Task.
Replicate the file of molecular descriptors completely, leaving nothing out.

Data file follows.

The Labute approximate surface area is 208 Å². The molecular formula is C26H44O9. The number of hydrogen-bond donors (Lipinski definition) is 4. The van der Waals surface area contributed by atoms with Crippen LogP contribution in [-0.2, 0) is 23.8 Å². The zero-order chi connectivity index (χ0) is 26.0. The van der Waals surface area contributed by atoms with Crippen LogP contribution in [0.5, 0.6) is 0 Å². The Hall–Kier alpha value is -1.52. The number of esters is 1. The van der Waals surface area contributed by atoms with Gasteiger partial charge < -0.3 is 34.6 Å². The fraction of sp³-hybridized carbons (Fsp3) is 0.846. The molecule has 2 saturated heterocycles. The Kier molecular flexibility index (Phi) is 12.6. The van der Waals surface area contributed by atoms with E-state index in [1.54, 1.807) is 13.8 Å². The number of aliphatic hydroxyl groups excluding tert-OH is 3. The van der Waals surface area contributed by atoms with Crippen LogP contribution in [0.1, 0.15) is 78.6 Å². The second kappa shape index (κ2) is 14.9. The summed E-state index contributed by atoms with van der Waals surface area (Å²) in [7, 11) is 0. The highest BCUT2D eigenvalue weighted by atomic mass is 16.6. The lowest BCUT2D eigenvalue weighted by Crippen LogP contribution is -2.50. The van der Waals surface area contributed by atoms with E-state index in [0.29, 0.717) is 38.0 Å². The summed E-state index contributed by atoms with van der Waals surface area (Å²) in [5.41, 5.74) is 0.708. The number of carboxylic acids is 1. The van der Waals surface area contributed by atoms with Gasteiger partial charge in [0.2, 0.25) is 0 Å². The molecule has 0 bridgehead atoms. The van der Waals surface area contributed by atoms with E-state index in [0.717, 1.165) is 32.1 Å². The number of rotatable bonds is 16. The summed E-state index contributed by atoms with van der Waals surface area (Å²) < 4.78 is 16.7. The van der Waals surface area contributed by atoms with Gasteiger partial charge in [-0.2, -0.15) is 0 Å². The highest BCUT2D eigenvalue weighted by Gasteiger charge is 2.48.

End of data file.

The Labute approximate surface area is 208 Å². The molecular formula is C26H44O9. The number of hydrogen-bond donors (Lipinski definition) is 4. The van der Waals surface area contributed by atoms with Crippen LogP contribution in [-0.2, 0) is 23.8 Å². The zero-order chi connectivity index (χ0) is 26.0. The van der Waals surface area contributed by atoms with Crippen LogP contribution in [0.5, 0.6) is 0 Å². The Hall–Kier alpha value is -1.52. The number of esters is 1. The van der Waals surface area contributed by atoms with Gasteiger partial charge < -0.3 is 34.6 Å². The fraction of sp³-hybridized carbons (Fsp3) is 0.846. The molecule has 2 saturated heterocycles. The Kier molecular flexibility index (Phi) is 12.6. The van der Waals surface area contributed by atoms with E-state index in [1.54, 1.807) is 13.8 Å². The number of aliphatic hydroxyl groups excluding tert-OH is 3. The van der Waals surface area contributed by atoms with Crippen LogP contribution in [0.1, 0.15) is 78.6 Å². The second kappa shape index (κ2) is 14.9. The summed E-state index contributed by atoms with van der Waals surface area (Å²) in [7, 11) is 0. The highest BCUT2D eigenvalue weighted by atomic mass is 16.6. The lowest BCUT2D eigenvalue weighted by Crippen LogP contribution is -2.50. The van der Waals surface area contributed by atoms with E-state index in [0.29, 0.717) is 38.0 Å². The summed E-state index contributed by atoms with van der Waals surface area (Å²) in [5.41, 5.74) is 0.708. The number of carboxylic acids is 1. The van der Waals surface area contributed by atoms with Gasteiger partial charge in [0.2, 0.25) is 0 Å². The molecule has 0 bridgehead atoms. The van der Waals surface area contributed by atoms with E-state index in [0.717, 1.165) is 32.1 Å². The number of rotatable bonds is 16. The summed E-state index contributed by atoms with van der Waals surface area (Å²) < 4.78 is 16.7. The van der Waals surface area contributed by atoms with Gasteiger partial charge in [-0.2, -0.15) is 0 Å². The highest BCUT2D eigenvalue weighted by Gasteiger charge is 2.48.